28 April 2022


The Cancer Control Agency’s analysis of the gap between Australia and New Zealand in funding 18 selected medicines with substantial clinical benefit is a welcome way of drawing attention to the plight of NZ cancer patients desperate for treatments that are funded across the Tasman, but not here, says Myeloma NZ Chief Executive Dr Ken Romeril.

“It’s good to see the Agency weighing in on this issue, but their findings are not news to anyone involved in cancer treatment, and this kind of analysis is surely part of Pharmac’s job in evaluating medicines.

Dr Romeril said the release of the report raises a number of important questions:

  1. Why is it necessary for another government agency within the Ministry of Health to spend what must be a very large amount of money on work that should be done by Pharmac, and might have been better spent on funding medicines?
  2. How does the release of this report fit with the withholding of the final report of the Independent Pharmac Review Panel?
  3. What has become of the Review Panel’s report, which must surely examine whether Pharmac’s model and methodology is keeping NZ in step with the rest of the world in terms of access to modern medicines?
  4. How does this list of 18 ‘gold standard’ medicines line up with Pharmac’s Options for Investment list of 78 medicines?

Dr Romeril said the most important question is what this report might mean for those NZ cancer patients who right now are struggling with desperate and severe unmet need for treatment.

“In that regard a further concern I have about this report is that it reinforces the idea that there are only two types of treatment: curative and life-extending.  That is a crude distinction and sows the idea that funding a medicine that extends life by a short time is not worthwhile.

“In fact many cancers have been cured in our lifetime. And for a number of cancers there are cures on the horizon, with life-extending treatments often becoming the bridge that keeps the patient alive and well until the next breakthrough or the cure has arrived.

“Approaches to treating multiple myeloma are a good example of this point. Transformative, life-extending treatments have been available and funded throughout the Western world for several years. And a cure is in fact in sight. But in NZ myeloma is one of the most neglected areas in terms of access to new treatments, with no new treatments having been funded for in NZ for the past 7 years”, said Dr Romeril.

Myeloma patient and young mother Nichola Oakenfull says seeing the Agency’s report just highlights the pain of her predicament.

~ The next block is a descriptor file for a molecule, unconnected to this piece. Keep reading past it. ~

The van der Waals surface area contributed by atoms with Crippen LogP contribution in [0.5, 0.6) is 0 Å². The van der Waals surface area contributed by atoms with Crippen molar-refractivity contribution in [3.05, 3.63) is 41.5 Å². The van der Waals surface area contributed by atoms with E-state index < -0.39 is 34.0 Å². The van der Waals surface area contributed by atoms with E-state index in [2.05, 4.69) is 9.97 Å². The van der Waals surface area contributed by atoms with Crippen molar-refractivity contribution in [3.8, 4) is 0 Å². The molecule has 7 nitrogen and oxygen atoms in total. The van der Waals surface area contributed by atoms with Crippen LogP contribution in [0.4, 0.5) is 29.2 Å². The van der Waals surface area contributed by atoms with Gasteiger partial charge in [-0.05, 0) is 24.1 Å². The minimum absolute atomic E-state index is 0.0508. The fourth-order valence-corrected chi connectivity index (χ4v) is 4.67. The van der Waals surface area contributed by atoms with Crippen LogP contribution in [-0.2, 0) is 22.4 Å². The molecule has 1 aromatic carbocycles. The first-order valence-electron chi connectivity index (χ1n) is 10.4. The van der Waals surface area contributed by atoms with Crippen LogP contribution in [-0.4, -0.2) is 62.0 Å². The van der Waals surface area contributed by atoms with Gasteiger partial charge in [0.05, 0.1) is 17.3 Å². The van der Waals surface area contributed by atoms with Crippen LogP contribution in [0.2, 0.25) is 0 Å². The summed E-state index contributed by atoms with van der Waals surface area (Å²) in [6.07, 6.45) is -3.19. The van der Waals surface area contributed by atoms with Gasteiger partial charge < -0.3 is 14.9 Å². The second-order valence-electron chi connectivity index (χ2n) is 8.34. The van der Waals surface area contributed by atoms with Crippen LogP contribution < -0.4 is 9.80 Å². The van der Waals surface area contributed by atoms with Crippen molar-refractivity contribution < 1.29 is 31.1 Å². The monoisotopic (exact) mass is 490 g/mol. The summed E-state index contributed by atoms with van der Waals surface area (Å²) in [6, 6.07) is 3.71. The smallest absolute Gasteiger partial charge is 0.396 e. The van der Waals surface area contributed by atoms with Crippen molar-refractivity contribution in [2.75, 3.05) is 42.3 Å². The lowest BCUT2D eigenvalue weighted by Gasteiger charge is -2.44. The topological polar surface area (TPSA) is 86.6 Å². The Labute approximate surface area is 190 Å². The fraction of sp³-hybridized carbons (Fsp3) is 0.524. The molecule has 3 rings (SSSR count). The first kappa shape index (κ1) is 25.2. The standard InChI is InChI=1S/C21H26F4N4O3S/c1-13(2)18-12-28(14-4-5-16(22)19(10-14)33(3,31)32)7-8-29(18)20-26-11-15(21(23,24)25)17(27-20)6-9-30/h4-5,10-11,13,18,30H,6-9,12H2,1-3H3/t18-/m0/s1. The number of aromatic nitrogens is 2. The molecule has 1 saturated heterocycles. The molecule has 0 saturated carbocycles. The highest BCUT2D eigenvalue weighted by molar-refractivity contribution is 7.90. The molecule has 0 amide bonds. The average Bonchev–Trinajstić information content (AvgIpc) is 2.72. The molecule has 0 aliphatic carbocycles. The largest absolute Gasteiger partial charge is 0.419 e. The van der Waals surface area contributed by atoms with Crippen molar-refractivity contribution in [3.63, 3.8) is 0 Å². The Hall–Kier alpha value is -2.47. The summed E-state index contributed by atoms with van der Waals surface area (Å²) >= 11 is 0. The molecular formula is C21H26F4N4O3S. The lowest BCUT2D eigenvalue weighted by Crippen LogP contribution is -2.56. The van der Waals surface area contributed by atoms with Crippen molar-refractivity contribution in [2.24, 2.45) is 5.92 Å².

“It’s pretty demoralising as a patient to read the report talking about curative and non-curative cancers. It feels like we are cast aside because there is no cure for us.

“There’s no cure for diabetes. But we accept the cost of continuing to treat diabetics as the right thing to do. Should we decide not to treat them because they are going to die anyway?

“Overseas, people with my cancer are living long and productive lives because they have access to drugs that manage their cancer for long periods, and when one drug stops working they move to the next option. Here in New Zealand we only have two lines of treatment for transplant eligible patients, and then it’s game over.

“As shown in the report, Australia has carfilzomib, daratumumab and pomalidomide funded for myeloma, while these three are not funded in New Zealand at all.  These are not fancy, new, unproven drugs. They are standard of care overseas. People are shocked when I mention in international groups that we don’t have these medicines here in NZ.

“The Malaghan Institute in Wellington is doing amazing work with CAR T-cell trials.  I want to be around for when they start using them for myeloma patients.

“I have an eight year old son I need to stay alive for, but I potentially won’t with the currently approved drugs.  Knowing that it could all be so different if I lived across the Tasman is honestly heart-breaking, and so unfair”, said Ms Oakenfull.

Dr Romeril said Myeloma NZ was disappointed that blood cancers had not been included in the report, but noted that the Agency intended to produce a separate report on these.

“We will look forward to that with great interest,” said Dr Romeril.



For further information:

Dr Ken Romeril

Chief Executive, Myeloma NZ

0274 432 624


Nichola Oakenfull

Patient, and Trustee, Myeloma NZ

027 454 9682


Joy Wilkie

Patient, and Trustee, Myeloma NZ

027 415 5460

Myeloma New Zealand

PO Box 25162, Wellington 6011

Registered Charity  CC53924


Myeloma New Zealand focuses specifically on multiple myeloma and improving the lives of patients affected by it. Our mission includes campaigning for the best patient care, gaining new, improved treatments, and enabling support for affected families.